French rider Audrey Cordon-Ragot will also be lining up for the American team. Cordon-Ragot has long been a loyal domestique for the bigger names on her team, but it would be nice to see her go for her own victory, with the race so late in the season and the outcome somewhat up in the air. Elisa Longo Borghini – third at Paris-Roubaix – has continued her good form from the whole season, and while normally with such a flat course she wouldn’t look like a favourite, did you see that lead out she did for Balsamo at the World Championships?!
Trek-Segafredo is going into the race brimming with confidence after Paris-Roubaix. They also have a wicked fast sprinter in Chloe Hosking and a strong team to either back her or throw their own brand of chaos at the race.
Another strong team on the start line will of course be SD Worx. With Amy Pieters, Demi Vollering, and Chantal van den Broek-Blaak they have a few fantastic options for fast stages.
New fan favourite Alison Jackson (Liv Racing) is another potential sprint winner or mid-race stealer of seconds. She might not be able to slip off the front and evade the peloton to win a stage, but she’s built up enough confidence this season to win a sprint outright. She is also a leader on Liv Racing for the Women’s Tour, as Lotte Kopecky will sit out this final stage race.
Previous editions of the Women’s Tour have featured short and brutally steep climbs, but this year the stages are a little bit on the tame side. The most elevation gain comes in the first two stages, after which it flattens out.
Stage 1: Bicester – Banbury (147.7 km) Monday, October 4
With two sprints and three Queen of the Mountain points on offer the day will likely start fast. Smaller British teams will fight to get into a breakaway and that break will probably go pretty early. The insanely quick turnaround from Paris-Roubaix to the Women’s Tour might leave the WorldTeams feeling a bit of whiplash, giving the hometown teams a bit of an upper hand in these early stages.
After 100 km of racing the peloton enters two circuits to finish the day. They will race up the Sibford Ferris climb twice before finishing in Banbury.
It’s likely the race ends in a small bunch sprint, but it’s equally possible a break survives to battle for the first leader’s jersey of the week.
Stage 2: Walsall – Walsall (102 km) Tuesday, October 5
Stage 2 is a circuit race. The peloton will complete ten laps of the 10 km long loop and each time will race up the Barr Beacon climb. At 1,200 meters in length with just over 5.5% average grade the climb isn’t nuts, but it will definitely wear on the legs by the end of the day.
This stage is potentially the most decisive road stage of the race and could see some minor time gaps form between the race favorites – especially those who know they will struggle in the stage 3 time trial.
Stage 3: Atherstone ITT (16.6 km) Wednesday, October 6
Originally Ellen van Dijk was set to show off her brand new Time Trial World Champion rainbow jersey on stage 3 of the Women’s Tour, but unfortunately the Trek-Segafredo rider suffered a concussion in Paris-Roubaix and has been forced to withdraw from the event.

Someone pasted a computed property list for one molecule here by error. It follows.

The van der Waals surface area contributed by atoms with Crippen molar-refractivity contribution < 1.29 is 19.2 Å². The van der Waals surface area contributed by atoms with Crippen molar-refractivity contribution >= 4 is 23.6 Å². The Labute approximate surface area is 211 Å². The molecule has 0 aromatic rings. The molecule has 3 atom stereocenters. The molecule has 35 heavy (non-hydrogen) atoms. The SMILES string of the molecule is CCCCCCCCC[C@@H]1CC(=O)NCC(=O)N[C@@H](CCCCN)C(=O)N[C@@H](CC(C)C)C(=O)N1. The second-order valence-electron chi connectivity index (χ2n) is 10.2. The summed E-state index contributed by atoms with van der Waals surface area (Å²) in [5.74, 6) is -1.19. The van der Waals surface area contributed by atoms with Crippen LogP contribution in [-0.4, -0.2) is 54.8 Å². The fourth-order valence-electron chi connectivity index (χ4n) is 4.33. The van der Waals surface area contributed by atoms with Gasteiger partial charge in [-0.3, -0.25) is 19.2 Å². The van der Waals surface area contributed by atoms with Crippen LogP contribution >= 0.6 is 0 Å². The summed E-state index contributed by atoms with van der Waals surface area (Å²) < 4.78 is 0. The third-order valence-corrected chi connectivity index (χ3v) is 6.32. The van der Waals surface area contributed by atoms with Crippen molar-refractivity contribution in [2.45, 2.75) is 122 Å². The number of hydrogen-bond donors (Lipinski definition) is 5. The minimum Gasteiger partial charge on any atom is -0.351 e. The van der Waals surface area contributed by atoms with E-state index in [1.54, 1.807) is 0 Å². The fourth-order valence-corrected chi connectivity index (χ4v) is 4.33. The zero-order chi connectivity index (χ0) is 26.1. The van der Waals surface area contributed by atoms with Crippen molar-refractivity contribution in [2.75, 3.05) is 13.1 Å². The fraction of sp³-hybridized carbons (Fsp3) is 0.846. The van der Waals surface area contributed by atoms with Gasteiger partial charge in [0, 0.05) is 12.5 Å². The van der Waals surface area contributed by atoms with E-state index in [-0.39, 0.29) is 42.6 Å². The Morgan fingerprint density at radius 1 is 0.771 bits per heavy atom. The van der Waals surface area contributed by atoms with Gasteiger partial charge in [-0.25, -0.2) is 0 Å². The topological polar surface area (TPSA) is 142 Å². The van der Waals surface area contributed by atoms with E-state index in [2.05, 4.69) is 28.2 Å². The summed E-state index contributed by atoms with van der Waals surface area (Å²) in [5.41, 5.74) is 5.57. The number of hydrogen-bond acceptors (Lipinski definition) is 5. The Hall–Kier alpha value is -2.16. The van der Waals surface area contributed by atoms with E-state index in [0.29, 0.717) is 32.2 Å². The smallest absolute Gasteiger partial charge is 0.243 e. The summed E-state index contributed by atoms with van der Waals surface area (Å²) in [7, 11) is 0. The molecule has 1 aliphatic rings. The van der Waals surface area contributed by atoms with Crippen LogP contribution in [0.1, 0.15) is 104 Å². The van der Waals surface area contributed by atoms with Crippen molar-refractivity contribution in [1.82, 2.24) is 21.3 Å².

Without Van Dijk, attention turns to some of the other time trial favourites in the race, especially Lowden. The course is flat as can be with only a few technical turns. It’s going to be very fast, and at 16 km long it will probably favor someone who spends a lot of time in an aero position. Chantal Van den Broek-Blaak (SD Worx) isn’t one to rule out. She was third behind Marlen Reusser and Van Dijk in a similar time trial on stage 2 of the Simac Ladies Tour in August.
Stage 4: Shoeburyness – Southend-on-Sea (117.8 km) Thursday, October 7
The first stage of the race that is purely for the sprinters, stage 4 is very flat. There is only one climb near the end but it’s nothing to write home about. Since the stage is pretty close to the coast maybe wind will be a factor, and if it does, look to SD Worx and Team DSM to split the field.
Stage 5: Colchester – Clacton-on-Sea (95.4 km) Friday, October 8
Another course that hugs the coast, stage 5 will probably be another sprinters day. There are three climbs but the ascents will hardly have the fast women shaking in their cleats.
Stage 6: Haverhill – Felixstowe (155.3 km) Saturday, October 9
The final and longest stage of the Women’s Tour will crown the 2021 victor. The stage is similar to the two before, but does start a bit more inland. If the general classification is close, all three of the final days will focus on bonus seconds found scattered along the route – the final day more than the others. If stages 4 and 5 don’t end in bunch sprints, stage 6 definitely will.
How to follow
Once again we are sans live coverage, but the Women’s Tour will provide post-race highlights packages to Eurosport and GCN+. Check out CyclingTips every day for race reporting and analysis, and if you’re keen to follow the race live on Twitter bookmark both the @uci_wwt account and #WomensTour.Read More